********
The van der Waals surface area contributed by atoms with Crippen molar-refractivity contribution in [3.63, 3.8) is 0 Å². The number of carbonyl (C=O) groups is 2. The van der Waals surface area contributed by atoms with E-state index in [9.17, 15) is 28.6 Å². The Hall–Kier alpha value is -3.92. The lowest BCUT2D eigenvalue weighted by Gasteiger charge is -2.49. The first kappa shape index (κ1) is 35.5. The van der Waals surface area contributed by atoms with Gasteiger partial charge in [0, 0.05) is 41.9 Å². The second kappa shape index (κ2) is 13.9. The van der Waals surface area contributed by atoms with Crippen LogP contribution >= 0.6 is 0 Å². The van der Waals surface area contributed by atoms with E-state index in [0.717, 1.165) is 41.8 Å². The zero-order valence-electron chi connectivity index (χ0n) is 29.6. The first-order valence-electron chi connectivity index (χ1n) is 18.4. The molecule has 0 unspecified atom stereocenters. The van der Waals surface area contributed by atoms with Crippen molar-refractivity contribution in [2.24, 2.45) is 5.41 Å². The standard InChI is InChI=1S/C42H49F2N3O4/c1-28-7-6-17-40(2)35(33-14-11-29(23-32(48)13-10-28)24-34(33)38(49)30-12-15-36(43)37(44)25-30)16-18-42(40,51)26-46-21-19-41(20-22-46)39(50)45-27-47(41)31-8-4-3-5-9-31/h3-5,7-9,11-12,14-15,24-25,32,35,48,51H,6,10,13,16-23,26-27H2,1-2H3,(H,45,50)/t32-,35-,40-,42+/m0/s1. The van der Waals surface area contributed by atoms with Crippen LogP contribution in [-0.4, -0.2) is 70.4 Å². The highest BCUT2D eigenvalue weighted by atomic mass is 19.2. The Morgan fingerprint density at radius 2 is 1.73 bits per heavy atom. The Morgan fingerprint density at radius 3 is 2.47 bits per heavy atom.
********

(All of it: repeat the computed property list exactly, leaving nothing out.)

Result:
The van der Waals surface area contributed by atoms with Crippen molar-refractivity contribution in [3.63, 3.8) is 0 Å². The number of carbonyl (C=O) groups is 2. The van der Waals surface area contributed by atoms with E-state index in [9.17, 15) is 28.6 Å². The Hall–Kier alpha value is -3.92. The lowest BCUT2D eigenvalue weighted by Gasteiger charge is -2.49. The first kappa shape index (κ1) is 35.5. The van der Waals surface area contributed by atoms with Gasteiger partial charge in [0, 0.05) is 41.9 Å². The second kappa shape index (κ2) is 13.9. The van der Waals surface area contributed by atoms with Crippen LogP contribution >= 0.6 is 0 Å². The van der Waals surface area contributed by atoms with E-state index in [0.717, 1.165) is 41.8 Å². The zero-order valence-electron chi connectivity index (χ0n) is 29.6. The first-order valence-electron chi connectivity index (χ1n) is 18.4. The molecule has 0 unspecified atom stereocenters. The van der Waals surface area contributed by atoms with Crippen molar-refractivity contribution in [2.24, 2.45) is 5.41 Å². The standard InChI is InChI=1S/C42H49F2N3O4/c1-28-7-6-17-40(2)35(33-14-11-29(23-32(48)13-10-28)24-34(33)38(49)30-12-15-36(43)37(44)25-30)16-18-42(40,51)26-46-21-19-41(20-22-46)39(50)45-27-47(41)31-8-4-3-5-9-31/h3-5,7-9,11-12,14-15,24-25,32,35,48,51H,6,10,13,16-23,26-27H2,1-2H3,(H,45,50)/t32-,35-,40-,42+/m0/s1. The van der Waals surface area contributed by atoms with Crippen LogP contribution in [-0.4, -0.2) is 70.4 Å². The highest BCUT2D eigenvalue weighted by atomic mass is 19.2. The Morgan fingerprint density at radius 2 is 1.73 bits per heavy atom. The Morgan fingerprint density at radius 3 is 2.47 bits per heavy atom.